In this complex political climate, the role of industry trade associations is evolving, says Colin Smith, chief executive of the Scottish Wholesale Association
Since taking over as chief executive of the Scottish Wholesale Association (SWA), I’ve regularly been asked, “What is the SWA’s role? What is it doing for my company? Why should I be a member?”
It is clear trade associations have to change. Members now require a greater return on investment and expect more than just the traditional support in lobbying and legislation.
I’ve arrived at the SWA at a time of monumental change, right in the throes of Brexit. What might, or might not, happen is something of a moving feast, and at the time of writing there is still no deal on the table.
We have no control over the outcome of Brexit, but it is our job to ensure that our members are aware of, and have access to, key information on preparing for leaving the EU.
Uncertainty is a daily reality in business and our members have weathered many storms in the past, and will do so in the future. Recent developments, however, have taken it to a whole new level.
But our members still need to get on with the job in hand of running their businesses.
As a trade association, we have always strived to get members involved in all of our activities because our role is as much about sharing knowledge and advice, and helping drive business relations between members, as it is about lobbying and legislation.
Bringing members, suppliers and the wider industry together at various events is just one way of doing this.
Feedback from members – wholesalers and suppliers – tells the SWA that they greatly value the networking aspect of events such as conferences and awards initiatives.
Our next networking event, at Hampden Park in Glasgow on 28 March, will unveil plans for our investment in a new Training Academy, which is designed to create a career pathway for employees within the wholesale industry.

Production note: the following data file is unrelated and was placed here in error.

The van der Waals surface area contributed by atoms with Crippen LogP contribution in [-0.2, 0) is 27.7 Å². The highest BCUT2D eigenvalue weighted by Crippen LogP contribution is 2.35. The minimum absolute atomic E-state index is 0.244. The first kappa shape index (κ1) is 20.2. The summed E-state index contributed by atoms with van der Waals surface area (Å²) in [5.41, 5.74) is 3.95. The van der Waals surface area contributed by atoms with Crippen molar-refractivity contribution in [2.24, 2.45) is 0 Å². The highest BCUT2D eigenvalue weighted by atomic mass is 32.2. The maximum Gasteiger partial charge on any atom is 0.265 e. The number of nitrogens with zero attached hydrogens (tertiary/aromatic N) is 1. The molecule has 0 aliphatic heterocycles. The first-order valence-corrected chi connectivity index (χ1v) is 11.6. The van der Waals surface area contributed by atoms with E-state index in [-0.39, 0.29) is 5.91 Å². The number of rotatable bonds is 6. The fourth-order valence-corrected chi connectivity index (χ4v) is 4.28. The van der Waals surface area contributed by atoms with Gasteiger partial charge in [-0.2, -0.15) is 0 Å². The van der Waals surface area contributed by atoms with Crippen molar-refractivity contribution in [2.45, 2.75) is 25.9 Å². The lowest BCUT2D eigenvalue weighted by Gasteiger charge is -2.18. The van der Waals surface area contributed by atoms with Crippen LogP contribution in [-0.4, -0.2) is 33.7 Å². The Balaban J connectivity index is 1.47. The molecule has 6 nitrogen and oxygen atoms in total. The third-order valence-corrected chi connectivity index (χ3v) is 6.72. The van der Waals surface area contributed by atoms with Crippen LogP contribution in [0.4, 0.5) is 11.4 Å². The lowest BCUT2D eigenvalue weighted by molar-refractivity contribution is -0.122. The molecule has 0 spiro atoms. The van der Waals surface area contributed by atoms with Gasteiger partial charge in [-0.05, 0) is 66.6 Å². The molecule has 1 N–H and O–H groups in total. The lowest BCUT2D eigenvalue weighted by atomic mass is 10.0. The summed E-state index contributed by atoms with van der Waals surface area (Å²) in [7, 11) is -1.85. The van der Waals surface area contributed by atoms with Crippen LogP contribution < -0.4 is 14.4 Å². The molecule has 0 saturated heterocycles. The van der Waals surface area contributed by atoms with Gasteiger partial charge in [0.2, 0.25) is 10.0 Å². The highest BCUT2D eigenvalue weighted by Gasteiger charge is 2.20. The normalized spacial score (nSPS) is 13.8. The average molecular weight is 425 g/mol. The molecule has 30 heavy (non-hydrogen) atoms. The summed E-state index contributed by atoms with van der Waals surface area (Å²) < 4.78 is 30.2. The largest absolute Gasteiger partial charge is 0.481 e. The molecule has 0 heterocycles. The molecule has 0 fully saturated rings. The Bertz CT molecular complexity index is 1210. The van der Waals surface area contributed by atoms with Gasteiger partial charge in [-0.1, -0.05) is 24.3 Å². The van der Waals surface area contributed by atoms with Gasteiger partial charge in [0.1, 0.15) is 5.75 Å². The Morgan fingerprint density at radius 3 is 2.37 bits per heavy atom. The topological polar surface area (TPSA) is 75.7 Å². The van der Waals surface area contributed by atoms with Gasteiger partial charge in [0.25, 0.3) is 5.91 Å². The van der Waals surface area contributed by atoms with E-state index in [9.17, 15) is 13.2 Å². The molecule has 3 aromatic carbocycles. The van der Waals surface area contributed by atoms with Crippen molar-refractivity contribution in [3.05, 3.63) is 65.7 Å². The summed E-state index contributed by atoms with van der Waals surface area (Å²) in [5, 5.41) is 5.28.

This is a prime example of how trade associations need to listen to their members. Ask them they what they want, and respond accordingly.
The SWA has been highly focused on training in recent years, but we need to move it to the next level if we are to ensure that our industry improves skills and nurtures talent within Scottish wholesale.
All of this links in to our principles of collaboration, consultation and communication, which brings me back to the need to be aware of ever-changing legislation and regulation. In Scotland, we have had swathes of legislation to contend with in recent years – much of it good, it has to be said, but some of it unnecessary and, frankly, cumbersome for our members to deal with.
Increasingly, the role of the SWA – and other trade associations – is evolving. It has always been to make sure our industry’s voice is heard, but that voice now needs to be louder so that the people who shape policy hear us loud and clear, and are always aware of our members’ views and concerns.